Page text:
Breast Reconstruction

Breast reconstruction is usually performed for breast cancer patients who have had a mastectomy. In addition, there are patients who require breast reconstruction for other reasons such as for Poland’s Syndrome, other breast asymmetries, and for deformities secondary to previous breast implant complications. Patients who are undergoing treatment for breast cancer should seek consultation with a plastic surgeon in conjunction with their general breast surgeon.
Many times it is easier to perform the mastectomy and reconstruction during the same operative setting. Sometimes, the breast reconstruction is performed at a later time. Reconstructive options can include my preferred method using autologous tissue replacement procedures.
These are operations that use your own tissue for the reconstruction: this includes, using a transverse rectus abdominus myocutaneous(TRAM) flap(muscle and tissue from your abdominal region), Latissimus dorsi muscle flap(tissue from your back) with/without an implant, or a free flap(tissue moved on its own blood supply from another area of the body). Options for free flaps include the free TRAM or better still a deep inferior epigastric artery perforator (DIEP) flap.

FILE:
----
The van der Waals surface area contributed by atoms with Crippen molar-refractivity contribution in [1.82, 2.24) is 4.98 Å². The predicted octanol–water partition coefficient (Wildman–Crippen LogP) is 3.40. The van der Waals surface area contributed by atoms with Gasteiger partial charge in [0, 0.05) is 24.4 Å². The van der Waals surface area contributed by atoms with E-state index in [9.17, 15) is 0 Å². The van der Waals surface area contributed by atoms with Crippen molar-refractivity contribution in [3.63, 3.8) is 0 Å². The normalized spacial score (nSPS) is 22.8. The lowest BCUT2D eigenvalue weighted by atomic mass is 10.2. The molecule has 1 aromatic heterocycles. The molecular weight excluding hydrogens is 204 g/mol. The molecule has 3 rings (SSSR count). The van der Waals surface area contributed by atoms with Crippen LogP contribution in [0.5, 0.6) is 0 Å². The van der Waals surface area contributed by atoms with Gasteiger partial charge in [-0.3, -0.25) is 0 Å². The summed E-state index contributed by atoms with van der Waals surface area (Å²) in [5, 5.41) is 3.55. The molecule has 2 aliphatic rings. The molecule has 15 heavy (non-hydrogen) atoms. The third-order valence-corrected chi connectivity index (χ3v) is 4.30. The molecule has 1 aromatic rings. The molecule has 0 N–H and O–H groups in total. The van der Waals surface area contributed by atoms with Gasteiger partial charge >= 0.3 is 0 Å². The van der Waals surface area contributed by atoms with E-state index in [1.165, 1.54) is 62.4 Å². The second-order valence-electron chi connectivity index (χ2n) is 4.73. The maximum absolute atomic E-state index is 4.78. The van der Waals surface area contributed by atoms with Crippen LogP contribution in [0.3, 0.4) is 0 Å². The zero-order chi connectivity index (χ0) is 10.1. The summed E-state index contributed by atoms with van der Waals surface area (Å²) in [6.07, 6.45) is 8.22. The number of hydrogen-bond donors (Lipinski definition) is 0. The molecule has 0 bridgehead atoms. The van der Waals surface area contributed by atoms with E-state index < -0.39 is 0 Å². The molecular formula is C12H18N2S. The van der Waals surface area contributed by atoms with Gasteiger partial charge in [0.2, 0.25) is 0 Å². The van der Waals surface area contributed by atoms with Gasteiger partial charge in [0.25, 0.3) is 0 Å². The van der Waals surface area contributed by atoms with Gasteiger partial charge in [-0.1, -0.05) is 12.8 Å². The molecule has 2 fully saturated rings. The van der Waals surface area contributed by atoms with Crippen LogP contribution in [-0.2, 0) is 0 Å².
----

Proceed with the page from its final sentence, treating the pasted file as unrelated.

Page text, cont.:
The DIEP flap preserves the underlying rectus muscle and only uses the overlying skin and underlying fatty tissue. This helps reduce the risk of a postoperative lower abdominal bulge. If a patient does not have enough lower abdominal tissue to perform a DIEP flap, then a perforator flap from the buttock region can be used. This includes the superior gluteal artery perforator (SGAP) flap or the inferior gluteal artery perforator (IGAP) flap.
These two flaps as well usually do not incorporate any muscle and leave a very acceptable donor site scar in most cases. Sometimes instead, a tissue expander is placed and then a secondary procedure is performed to exchange the tissue expander for a permanent breast implant. The procedure chosen is tailored specifically for each patient. The surgical procedure can take between 2-6 hours and recuperation can vary from 1 week to 3 weeks depending upon the procedure performed.